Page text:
King Charles II, the ruler of England when habeas corpus first became law.

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During just about any conversation with a civil liberties advocate or constitutional lawyer, the concept of habeas corpus will likely come up. Habeas corpus is Latin, meaning, "You have the body" [source: National Archives]. It's sort of legal shorthand from a judge to a jailer: You've got a prisoner, bring him or her to me so we can determine if he or she is being imprisoned legally.

Habeas corpus made headlines in the early 21st century, after the United States revoked this long-established right. MSNBC declared it was "[t]he beginning of the end of America" and the New Yorker prophesied the "[k]illing of habeas corpus" [source: MSNBC and New Yorker]. We'll get to the debate that sparked these headlines a little later. First, let's talk about the concept's history.

­The right of habeas corpus protects a prisoner -- it allows a prisoner to indicate that his or her constitutionally guaranteed rights to fair treatment in a trial have been infringed upon. The concept originally found its way into law in 17th-century England, when Catholics were considered disloyal to the throne of King Charles II. Catholics could be imprisoned as a result of their religious allegiances [source: Gardiner].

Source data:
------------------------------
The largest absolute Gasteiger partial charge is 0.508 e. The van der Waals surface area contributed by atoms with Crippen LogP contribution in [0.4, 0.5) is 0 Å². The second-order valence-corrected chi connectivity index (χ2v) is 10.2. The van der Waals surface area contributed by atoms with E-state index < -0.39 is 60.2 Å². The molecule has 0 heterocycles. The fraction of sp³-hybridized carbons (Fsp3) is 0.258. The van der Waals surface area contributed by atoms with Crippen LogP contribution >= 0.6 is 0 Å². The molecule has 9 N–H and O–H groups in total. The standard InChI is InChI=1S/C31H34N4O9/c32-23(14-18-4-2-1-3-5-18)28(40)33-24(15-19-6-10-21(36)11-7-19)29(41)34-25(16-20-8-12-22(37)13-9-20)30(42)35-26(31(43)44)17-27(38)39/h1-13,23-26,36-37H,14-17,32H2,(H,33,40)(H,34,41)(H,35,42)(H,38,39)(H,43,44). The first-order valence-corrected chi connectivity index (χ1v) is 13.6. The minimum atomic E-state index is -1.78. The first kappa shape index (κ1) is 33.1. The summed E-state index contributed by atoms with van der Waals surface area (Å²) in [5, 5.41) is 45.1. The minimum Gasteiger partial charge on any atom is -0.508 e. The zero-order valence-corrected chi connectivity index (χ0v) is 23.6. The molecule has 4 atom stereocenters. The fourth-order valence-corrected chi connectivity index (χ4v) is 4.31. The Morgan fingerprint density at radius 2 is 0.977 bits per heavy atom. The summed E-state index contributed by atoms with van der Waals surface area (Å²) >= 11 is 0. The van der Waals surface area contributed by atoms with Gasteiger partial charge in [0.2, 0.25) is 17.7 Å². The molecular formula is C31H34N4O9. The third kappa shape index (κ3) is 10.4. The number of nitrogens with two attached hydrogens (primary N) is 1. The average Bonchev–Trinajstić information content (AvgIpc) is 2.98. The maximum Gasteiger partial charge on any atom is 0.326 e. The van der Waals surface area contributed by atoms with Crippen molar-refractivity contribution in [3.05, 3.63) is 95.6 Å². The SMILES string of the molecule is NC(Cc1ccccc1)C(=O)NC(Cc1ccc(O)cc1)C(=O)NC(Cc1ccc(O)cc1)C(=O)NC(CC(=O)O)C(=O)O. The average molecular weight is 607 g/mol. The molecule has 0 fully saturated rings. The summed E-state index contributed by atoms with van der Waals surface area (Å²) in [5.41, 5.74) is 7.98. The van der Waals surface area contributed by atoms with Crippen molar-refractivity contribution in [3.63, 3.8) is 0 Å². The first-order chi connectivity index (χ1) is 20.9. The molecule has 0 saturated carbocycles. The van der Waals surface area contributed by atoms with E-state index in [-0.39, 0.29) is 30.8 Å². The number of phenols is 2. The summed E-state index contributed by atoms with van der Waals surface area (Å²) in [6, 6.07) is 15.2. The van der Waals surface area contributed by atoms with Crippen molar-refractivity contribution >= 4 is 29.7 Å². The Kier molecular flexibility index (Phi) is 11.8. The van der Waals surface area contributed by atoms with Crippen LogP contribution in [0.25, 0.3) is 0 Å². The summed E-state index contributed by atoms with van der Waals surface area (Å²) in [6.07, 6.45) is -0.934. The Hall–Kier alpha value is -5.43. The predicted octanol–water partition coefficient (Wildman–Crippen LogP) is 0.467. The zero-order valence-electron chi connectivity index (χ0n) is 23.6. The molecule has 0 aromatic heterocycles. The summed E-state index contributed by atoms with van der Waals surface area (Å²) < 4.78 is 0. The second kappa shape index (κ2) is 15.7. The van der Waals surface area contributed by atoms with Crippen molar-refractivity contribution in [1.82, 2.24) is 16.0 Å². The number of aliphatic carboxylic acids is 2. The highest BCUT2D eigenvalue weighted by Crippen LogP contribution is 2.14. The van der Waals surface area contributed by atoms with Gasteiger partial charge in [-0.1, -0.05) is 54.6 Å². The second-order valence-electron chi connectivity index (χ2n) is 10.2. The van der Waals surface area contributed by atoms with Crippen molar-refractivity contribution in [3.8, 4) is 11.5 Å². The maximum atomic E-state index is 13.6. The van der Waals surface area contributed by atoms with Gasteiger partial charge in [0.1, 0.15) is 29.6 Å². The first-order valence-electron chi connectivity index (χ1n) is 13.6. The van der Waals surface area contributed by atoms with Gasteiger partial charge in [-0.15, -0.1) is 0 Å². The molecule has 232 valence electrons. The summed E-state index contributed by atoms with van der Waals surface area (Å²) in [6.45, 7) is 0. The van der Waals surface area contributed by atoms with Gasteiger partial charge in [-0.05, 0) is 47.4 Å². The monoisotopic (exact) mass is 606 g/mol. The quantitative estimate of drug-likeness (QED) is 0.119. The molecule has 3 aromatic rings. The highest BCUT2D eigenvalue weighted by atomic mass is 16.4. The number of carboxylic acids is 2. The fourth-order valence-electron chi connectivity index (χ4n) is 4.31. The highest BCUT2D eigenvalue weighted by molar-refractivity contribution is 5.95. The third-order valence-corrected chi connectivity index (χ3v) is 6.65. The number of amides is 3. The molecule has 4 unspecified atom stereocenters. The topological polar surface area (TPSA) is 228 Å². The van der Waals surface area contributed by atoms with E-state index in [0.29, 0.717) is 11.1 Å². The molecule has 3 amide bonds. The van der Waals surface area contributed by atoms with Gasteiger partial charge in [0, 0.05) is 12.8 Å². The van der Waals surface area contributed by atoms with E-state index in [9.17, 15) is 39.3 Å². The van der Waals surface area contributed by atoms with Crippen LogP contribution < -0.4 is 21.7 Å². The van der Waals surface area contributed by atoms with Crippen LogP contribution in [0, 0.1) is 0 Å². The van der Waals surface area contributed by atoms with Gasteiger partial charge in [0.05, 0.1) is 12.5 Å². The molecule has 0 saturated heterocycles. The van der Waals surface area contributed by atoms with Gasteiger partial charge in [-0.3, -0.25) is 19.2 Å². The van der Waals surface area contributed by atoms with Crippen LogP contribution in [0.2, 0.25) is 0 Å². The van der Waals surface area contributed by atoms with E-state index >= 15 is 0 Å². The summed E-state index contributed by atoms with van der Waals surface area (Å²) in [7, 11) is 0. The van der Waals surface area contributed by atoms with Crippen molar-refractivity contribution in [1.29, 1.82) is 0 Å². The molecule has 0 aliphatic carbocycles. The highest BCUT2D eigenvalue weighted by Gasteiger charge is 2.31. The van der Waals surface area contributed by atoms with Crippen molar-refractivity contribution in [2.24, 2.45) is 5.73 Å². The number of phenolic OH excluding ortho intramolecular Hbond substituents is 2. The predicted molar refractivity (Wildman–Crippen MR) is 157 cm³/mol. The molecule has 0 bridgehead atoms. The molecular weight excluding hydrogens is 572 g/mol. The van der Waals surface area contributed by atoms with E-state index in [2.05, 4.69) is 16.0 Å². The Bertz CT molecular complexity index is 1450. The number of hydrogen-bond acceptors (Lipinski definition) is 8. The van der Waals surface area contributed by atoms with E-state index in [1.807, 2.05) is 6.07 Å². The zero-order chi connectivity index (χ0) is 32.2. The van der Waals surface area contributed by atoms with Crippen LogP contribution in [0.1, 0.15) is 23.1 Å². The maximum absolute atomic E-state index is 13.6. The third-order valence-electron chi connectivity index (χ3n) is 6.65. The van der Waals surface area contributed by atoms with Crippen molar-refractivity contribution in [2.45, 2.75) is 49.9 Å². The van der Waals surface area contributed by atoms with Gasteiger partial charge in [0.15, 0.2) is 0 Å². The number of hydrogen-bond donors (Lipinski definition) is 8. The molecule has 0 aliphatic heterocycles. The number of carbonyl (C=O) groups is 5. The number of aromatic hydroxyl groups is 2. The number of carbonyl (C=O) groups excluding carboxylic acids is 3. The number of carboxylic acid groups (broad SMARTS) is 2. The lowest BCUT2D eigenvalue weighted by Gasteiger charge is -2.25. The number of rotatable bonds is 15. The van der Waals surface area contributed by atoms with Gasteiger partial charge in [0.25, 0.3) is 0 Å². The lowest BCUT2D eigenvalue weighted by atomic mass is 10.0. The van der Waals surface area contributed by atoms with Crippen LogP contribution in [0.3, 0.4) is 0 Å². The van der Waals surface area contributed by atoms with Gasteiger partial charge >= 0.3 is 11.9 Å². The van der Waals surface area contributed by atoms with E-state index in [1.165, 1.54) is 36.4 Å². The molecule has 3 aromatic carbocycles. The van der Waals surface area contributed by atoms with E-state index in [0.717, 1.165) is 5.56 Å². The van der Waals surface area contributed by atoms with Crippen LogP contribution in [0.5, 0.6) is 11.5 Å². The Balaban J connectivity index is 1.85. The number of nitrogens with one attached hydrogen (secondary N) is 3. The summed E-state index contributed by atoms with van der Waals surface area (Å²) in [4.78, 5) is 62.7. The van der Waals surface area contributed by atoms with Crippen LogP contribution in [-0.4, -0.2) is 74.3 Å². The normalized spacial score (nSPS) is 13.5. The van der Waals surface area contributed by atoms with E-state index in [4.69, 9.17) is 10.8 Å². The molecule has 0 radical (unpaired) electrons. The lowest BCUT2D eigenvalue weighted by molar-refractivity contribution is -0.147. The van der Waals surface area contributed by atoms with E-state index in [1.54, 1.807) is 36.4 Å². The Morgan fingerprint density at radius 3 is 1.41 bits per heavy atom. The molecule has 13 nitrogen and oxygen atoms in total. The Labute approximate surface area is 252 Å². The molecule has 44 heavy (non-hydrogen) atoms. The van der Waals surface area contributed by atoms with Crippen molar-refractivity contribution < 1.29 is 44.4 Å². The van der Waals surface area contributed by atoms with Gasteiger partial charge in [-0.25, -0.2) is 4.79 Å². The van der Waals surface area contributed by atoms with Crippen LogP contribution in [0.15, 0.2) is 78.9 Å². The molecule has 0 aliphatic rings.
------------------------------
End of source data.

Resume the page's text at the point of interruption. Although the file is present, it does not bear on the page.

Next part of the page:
­Nowadays in Western countries, the thought of government agents whisking off a citizen to a secret prison seems unlikely. So why do we still have habeas corpus? Is it simply an antiquated law we no longer need?

The short answer is unequivocally no. It's the right of habeas corpus that makes the thought of being illegally imprisoned in a democratic society such a far-off idea. Habeas corpus is a prisoner's one way to question the legality of his or her imprisonment. Clearly, habeas corpus is an important aspect to U.S. law -- as well as other countries' legislative bodies. But how does it support the dignity of the legal process exactly? Find out about how habeas corpus works on the next page.